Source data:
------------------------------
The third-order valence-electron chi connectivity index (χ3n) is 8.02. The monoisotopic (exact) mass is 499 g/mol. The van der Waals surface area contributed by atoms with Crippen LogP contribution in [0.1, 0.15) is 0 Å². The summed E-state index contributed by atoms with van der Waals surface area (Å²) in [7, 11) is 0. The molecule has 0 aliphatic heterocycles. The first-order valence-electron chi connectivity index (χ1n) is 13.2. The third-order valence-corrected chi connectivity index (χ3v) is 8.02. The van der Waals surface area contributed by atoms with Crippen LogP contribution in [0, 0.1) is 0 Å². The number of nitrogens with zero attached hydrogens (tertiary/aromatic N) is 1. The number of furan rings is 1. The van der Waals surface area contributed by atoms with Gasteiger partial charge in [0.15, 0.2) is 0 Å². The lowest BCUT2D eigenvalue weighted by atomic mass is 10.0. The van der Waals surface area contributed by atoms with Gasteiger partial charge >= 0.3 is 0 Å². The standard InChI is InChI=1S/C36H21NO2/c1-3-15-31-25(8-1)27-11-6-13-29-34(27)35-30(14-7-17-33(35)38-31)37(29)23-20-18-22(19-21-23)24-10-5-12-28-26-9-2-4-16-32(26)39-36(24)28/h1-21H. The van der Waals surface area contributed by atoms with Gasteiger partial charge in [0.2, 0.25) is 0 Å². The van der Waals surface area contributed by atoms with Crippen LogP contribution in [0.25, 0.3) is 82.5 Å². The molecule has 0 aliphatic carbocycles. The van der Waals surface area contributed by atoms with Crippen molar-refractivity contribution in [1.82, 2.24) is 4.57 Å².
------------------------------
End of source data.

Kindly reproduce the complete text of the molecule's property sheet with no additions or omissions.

The third-order valence-electron chi connectivity index (χ3n) is 8.02. The monoisotopic (exact) mass is 499 g/mol. The van der Waals surface area contributed by atoms with Crippen LogP contribution in [0.1, 0.15) is 0 Å². The summed E-state index contributed by atoms with van der Waals surface area (Å²) in [7, 11) is 0. The molecule has 0 aliphatic heterocycles. The first-order valence-electron chi connectivity index (χ1n) is 13.2. The third-order valence-corrected chi connectivity index (χ3v) is 8.02. The van der Waals surface area contributed by atoms with Crippen LogP contribution in [0, 0.1) is 0 Å². The number of nitrogens with zero attached hydrogens (tertiary/aromatic N) is 1. The number of furan rings is 1. The van der Waals surface area contributed by atoms with Gasteiger partial charge in [0.15, 0.2) is 0 Å². The lowest BCUT2D eigenvalue weighted by atomic mass is 10.0. The van der Waals surface area contributed by atoms with Gasteiger partial charge >= 0.3 is 0 Å². The standard InChI is InChI=1S/C36H21NO2/c1-3-15-31-25(8-1)27-11-6-13-29-34(27)35-30(14-7-17-33(35)38-31)37(29)23-20-18-22(19-21-23)24-10-5-12-28-26-9-2-4-16-32(26)39-36(24)28/h1-21H. The van der Waals surface area contributed by atoms with Gasteiger partial charge in [0.2, 0.25) is 0 Å². The van der Waals surface area contributed by atoms with Crippen LogP contribution in [0.25, 0.3) is 82.5 Å². The molecule has 0 aliphatic carbocycles. The van der Waals surface area contributed by atoms with Crippen molar-refractivity contribution in [1.82, 2.24) is 4.57 Å².